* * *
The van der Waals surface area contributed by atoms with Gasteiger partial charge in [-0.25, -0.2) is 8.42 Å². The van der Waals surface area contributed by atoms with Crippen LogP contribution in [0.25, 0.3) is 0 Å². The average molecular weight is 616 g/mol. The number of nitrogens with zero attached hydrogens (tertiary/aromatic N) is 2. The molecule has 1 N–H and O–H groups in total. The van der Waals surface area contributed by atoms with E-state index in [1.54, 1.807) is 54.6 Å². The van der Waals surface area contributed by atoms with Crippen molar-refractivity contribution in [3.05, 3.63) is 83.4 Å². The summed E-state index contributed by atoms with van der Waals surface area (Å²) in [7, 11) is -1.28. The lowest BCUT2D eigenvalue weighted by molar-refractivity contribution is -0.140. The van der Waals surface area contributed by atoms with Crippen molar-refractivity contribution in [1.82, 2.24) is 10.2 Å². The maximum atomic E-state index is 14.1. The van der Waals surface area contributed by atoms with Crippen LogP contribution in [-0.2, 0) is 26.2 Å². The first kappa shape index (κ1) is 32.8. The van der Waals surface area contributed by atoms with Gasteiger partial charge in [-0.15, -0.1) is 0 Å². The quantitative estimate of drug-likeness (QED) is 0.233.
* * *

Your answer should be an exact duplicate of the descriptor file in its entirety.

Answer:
The van der Waals surface area contributed by atoms with Gasteiger partial charge in [-0.25, -0.2) is 8.42 Å². The van der Waals surface area contributed by atoms with Crippen LogP contribution in [0.25, 0.3) is 0 Å². The average molecular weight is 616 g/mol. The number of nitrogens with zero attached hydrogens (tertiary/aromatic N) is 2. The molecule has 1 N–H and O–H groups in total. The van der Waals surface area contributed by atoms with E-state index in [1.54, 1.807) is 54.6 Å². The van der Waals surface area contributed by atoms with Crippen molar-refractivity contribution in [3.05, 3.63) is 83.4 Å². The summed E-state index contributed by atoms with van der Waals surface area (Å²) in [7, 11) is -1.28. The lowest BCUT2D eigenvalue weighted by molar-refractivity contribution is -0.140. The van der Waals surface area contributed by atoms with Crippen molar-refractivity contribution in [1.82, 2.24) is 10.2 Å². The maximum atomic E-state index is 14.1. The van der Waals surface area contributed by atoms with Crippen LogP contribution in [-0.2, 0) is 26.2 Å². The first kappa shape index (κ1) is 32.8. The van der Waals surface area contributed by atoms with Gasteiger partial charge in [-0.15, -0.1) is 0 Å². The quantitative estimate of drug-likeness (QED) is 0.233.